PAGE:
Push-to-Connect Fittings: What They Are & The Pros & Cons!
Push-to-connect fittings are universal pipe fittings that can be installed without the use of special tools. A mechanism inside the fitting locks the pipe using pressure inside the plumbing system. There is no need for soldering, crimping, or gluing.
This type of fitting is also called a push-fit, push-in, or push-fit connector. Despite which name you use, I’m going to tell you everything you need to decide if a push-to-connect fitting is right for your DIY plumbing job.
What is the Leading Brand of Push-On-Fittings?
Sharkbite is the most popular brand of push-to-connect fittings on the market. If you’re a DIY plumber, you’ve run across these many times. Many plumbers have recently switched from welding copper pipe together with a soldering torch to placing a SharkBite fitting onto a pipe.
Why? Because SharkBite fittings are time-saving, simple to install, and dependable (at least for a short-to-intermediate amount of time.
While Sharkbite is the most popular option for push-fittings, all fittings are very similar and have an internal structure that provides a water-tight seal to the piping.
Pros & Cons: Push-To-Connect Fittings
Despite their popularity and even their use by many professional plumbers, there are risks to using universal push-on fittings. Let’s talk about the advantages and disadvantages.
- Easy to install
- Good solution for quick, temporary repairs
- Removable and reusable
- Used for CPVC and Copper
- Have a long lifespan – Sharkbite fittings are backed with a 25-year warranty
- Versatile – many different fittings in a variety of sizes
- More expensive than a compression fitting
- Not as strong as soldering
- Higher failure rate than a soldered fitting
Are Push-Fit Fittings Permanent?
Most push-fit fittings are now authorized for in-wall/underground applications as well as a permanent installation. However, many people are still skeptical of push-fit, particularly when it comes to concealed or permanent installation.
Most plumbers still prefer soldering over push-fit fittings as it provides a more secure and permanent connection. However push-fit may be a good option for your project and can be used as a permanent installation, especially in a pipe that poses less risk to future water damage.
How to Apply Push-to-Connect Fittings
- Identify pipe material. To begin, determine the pipe’s material. PEX, Copper, CPVC, PE-RT, and SDR-9 HDPE pipe are all compatible with most push-to-connect fittings.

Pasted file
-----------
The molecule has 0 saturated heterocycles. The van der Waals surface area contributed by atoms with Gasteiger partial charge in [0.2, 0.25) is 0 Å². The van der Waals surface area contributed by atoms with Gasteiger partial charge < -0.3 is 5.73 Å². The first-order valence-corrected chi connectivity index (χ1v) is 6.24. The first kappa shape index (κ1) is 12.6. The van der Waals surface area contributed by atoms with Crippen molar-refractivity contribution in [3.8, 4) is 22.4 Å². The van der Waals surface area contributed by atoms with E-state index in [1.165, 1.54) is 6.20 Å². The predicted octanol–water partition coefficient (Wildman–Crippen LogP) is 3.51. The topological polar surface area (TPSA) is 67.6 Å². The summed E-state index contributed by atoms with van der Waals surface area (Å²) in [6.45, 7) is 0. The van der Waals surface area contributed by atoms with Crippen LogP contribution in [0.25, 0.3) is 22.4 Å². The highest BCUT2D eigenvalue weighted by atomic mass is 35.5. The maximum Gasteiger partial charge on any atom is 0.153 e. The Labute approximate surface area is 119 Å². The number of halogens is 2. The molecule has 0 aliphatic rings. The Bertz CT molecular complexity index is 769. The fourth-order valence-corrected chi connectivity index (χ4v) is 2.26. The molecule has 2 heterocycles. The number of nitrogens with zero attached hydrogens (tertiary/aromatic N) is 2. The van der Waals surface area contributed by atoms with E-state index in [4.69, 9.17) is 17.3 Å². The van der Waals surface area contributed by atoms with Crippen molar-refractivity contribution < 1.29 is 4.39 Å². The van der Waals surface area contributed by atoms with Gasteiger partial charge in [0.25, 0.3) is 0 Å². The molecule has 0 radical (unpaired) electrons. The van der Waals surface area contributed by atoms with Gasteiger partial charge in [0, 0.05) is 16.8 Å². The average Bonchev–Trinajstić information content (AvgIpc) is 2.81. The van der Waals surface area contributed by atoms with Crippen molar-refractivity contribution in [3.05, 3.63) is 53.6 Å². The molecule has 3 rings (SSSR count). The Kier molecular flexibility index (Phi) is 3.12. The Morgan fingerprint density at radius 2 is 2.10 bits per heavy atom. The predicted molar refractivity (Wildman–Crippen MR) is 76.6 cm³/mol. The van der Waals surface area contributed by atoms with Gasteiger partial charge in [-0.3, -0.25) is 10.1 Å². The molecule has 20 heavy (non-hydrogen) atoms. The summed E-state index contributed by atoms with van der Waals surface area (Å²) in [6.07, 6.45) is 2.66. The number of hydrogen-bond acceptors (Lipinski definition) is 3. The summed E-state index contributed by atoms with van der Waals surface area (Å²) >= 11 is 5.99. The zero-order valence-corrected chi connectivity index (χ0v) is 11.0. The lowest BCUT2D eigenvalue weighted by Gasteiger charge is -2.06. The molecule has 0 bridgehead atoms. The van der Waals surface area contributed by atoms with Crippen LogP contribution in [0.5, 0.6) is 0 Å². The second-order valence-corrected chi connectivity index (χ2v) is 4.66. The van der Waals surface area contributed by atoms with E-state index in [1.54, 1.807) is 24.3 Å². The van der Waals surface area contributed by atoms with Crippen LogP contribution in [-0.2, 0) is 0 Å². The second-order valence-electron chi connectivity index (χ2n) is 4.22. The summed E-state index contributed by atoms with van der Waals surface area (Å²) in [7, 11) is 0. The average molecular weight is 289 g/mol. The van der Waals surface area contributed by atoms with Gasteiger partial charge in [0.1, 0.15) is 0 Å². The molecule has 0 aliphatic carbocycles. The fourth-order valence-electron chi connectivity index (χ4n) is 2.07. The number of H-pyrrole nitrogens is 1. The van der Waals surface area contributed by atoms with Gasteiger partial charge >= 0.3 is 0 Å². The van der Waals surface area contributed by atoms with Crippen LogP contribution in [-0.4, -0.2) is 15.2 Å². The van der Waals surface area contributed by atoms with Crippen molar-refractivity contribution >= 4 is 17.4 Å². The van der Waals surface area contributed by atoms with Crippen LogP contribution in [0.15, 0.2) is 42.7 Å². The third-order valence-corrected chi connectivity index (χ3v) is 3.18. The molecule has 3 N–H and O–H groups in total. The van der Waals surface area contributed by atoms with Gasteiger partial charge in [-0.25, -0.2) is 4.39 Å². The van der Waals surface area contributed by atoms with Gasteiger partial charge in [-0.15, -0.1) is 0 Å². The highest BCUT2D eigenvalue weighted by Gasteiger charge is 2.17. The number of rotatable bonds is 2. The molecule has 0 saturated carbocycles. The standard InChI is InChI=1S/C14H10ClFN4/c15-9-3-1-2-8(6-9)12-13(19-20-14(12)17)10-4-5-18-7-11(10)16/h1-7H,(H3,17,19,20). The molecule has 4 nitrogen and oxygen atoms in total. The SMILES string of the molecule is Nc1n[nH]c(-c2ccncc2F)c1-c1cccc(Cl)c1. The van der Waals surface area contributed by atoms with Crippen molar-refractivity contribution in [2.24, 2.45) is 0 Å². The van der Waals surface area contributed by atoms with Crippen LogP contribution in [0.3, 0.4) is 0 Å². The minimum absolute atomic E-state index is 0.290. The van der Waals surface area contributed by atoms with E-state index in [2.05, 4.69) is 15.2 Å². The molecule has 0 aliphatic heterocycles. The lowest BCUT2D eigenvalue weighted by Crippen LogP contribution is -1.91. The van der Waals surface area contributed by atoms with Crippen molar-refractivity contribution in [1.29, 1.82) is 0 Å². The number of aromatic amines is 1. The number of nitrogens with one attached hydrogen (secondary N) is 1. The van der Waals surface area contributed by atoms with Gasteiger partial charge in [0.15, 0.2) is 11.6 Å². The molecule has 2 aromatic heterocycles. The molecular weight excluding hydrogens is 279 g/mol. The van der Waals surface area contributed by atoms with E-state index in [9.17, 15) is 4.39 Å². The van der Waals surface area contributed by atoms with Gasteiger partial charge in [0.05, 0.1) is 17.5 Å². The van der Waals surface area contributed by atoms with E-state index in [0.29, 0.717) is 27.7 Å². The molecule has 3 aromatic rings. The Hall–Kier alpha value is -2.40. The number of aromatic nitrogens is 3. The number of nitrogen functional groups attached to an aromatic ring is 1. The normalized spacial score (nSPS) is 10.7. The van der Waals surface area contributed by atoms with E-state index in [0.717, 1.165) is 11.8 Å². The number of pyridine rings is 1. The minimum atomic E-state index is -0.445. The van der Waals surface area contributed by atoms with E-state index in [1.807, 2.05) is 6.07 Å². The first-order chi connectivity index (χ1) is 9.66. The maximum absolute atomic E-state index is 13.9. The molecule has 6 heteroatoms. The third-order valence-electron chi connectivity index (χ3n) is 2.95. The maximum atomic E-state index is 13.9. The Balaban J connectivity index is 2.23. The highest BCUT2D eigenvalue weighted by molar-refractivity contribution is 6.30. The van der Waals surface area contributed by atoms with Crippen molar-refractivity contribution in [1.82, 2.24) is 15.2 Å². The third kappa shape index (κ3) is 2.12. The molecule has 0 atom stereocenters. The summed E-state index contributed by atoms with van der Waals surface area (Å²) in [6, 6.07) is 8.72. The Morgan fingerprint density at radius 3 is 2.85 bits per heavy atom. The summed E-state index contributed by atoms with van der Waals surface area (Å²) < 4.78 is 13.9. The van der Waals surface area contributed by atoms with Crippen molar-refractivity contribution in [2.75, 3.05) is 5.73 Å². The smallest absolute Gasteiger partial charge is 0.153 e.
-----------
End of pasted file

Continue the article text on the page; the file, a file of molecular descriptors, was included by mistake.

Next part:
- Cut pipe squarely. Check for scratches or debris on the pipe and cut it as cleanly and squarely as possible. Remove any sharp edges or burrs on copper pipe with a deburring tool (like a file or 80-grit sandpaper) if you’re working with it. Failure to correctly deburr the pipe can affect the fitting and produce leaks.
- Measure and Mark. Be sure to measure and mark on your pipe where you will insert the push-to-connect fitting. Marking the correct insertion depth is key to correctly applying the fitting.
- Connect the fitting. Insert the fitting into the pipe at the insertion point you just made. Ensure that the fitting is snug and secure. Turn on the water and double-check your connection.
How to Remove Push-to-Connect Fittings
- Turn off the water. First, you must switch off the water supply to your house in order to avoid any significant water damage while you remove the fitting. It’s preferable to switch off the water at the house’s water meter, which is normally found on the side of the house or near the sewer line.
- Identify the type of fitting. To get the task done right, you should figure out what kind of fitting you’re working with. Some of the common pipe fittings include speedfit fittings, brass fittings, copper fittings, and John Guest fittings.
- Remove the fitting. Remove the fitting with your preferred tool. Pinch the fitting in the proper location and allow it to slide away from the pipe. For removal, you can use a pipe cutter (for any length of metal or PVC pipe) or disconnect tongs (for pipes between 10-28 mm).
- Disconnect Clips. A horseshoe-shaped tool that fits over the pipe and engages the pipe’s disconnecting lugs, allowing the pipe to be removed.
Whether you choose to use a push-on fitting or a fused/soldered fitting is up to you. But knowing the pros and cons of push-to-connect fittings will go a long way in making the best decision for a leak-proof plumbing repair.
- What do you know about pipe fittings (here’s everything!)
- How to solder a pipe step by step
- 5 main types of plumbing pipes
- How to use compression fittings on copper pipes
- Here’s how to remove an old threaded pipe
- How to install a new threaded steel pipe
- Copper vs PEX pipe
- Here’s the quickest temporary fix for a pinhole leak
- How to cut galvanized steel pipe
- How to prevent burst pipes (and make your pipes last longer)
Don’t hesitate to contact us here or call us at 1-Tom-Plumber (1-866-758-6237) if you need help joining your plastic or metal pipes with soldered or push-to-connect fittings.
1-Tom-Plumber’s certified team of plumbers and drain technicians respond immediately to any emergency plumbing, drain cleaning, or water damage problem. We also handle the excavation of underground water lines and sewer main lines. Our immediate-response team is available every day and night of the year, even on holidays.